FOURSQUARE | mid-1890s to the late 1930s:
A solid, two-story design – essentially a large, no-frills square box of frame construction. A porch (enclosed or open) often spans the front.
A reaction to the ornate and mass-produced elements of the Victorian and other Revival styles popular throughout the last half of the 19th century, the American Foursquare was plain, often incorporating handcrafted “honest” woodwork (unless purchased from a mail-order catalog). This style incorporates elements of the Prairie School and the Craftsman styles. It is also sometimes called Transitional Period.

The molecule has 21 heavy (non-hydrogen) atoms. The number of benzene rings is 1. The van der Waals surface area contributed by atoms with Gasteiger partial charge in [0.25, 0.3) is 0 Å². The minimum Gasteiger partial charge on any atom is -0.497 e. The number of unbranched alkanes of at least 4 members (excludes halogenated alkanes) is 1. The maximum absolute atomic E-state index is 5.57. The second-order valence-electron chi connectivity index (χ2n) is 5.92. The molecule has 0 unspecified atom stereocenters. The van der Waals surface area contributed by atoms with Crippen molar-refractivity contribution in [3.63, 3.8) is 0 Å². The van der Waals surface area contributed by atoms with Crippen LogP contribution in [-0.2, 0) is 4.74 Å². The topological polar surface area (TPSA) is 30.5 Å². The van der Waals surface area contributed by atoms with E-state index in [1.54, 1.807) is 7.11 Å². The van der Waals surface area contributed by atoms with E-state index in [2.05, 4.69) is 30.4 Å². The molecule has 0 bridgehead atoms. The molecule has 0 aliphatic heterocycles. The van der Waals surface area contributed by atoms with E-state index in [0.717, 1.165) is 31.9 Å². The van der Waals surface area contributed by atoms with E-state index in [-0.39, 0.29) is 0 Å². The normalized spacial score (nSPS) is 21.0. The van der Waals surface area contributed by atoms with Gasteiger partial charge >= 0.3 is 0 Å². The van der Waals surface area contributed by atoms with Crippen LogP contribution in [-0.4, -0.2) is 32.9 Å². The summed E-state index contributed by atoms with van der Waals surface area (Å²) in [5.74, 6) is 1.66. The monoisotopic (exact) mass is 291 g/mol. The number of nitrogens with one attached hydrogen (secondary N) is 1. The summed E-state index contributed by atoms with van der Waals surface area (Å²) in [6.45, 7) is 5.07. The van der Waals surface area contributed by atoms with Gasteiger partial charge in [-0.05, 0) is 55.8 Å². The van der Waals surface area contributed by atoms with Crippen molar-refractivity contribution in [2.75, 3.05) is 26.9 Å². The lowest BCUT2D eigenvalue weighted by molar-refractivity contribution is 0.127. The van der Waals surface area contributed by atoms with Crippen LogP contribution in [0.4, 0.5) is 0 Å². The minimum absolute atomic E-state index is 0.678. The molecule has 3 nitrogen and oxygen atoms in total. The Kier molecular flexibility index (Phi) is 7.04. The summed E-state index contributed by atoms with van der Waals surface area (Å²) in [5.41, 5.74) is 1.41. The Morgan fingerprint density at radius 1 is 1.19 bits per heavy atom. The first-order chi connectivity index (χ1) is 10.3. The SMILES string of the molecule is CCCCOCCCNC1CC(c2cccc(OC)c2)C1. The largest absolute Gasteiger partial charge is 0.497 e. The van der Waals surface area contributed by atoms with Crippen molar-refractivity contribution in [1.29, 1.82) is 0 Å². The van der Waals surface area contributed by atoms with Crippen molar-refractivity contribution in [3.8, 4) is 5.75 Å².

The hallmarks of the style include a basically square, boxy design, two-and-one-half stories high, usually with four large, boxy rooms to a floor, a center dormer, and a large front porch with wide stairs. The boxy shape provides a maximum amount of interior room space, to use a small city lot to best advantage. Other common features included a hipped roof, arched entries between common rooms, built-in cabinetry, and Craftsman-style woodwork.
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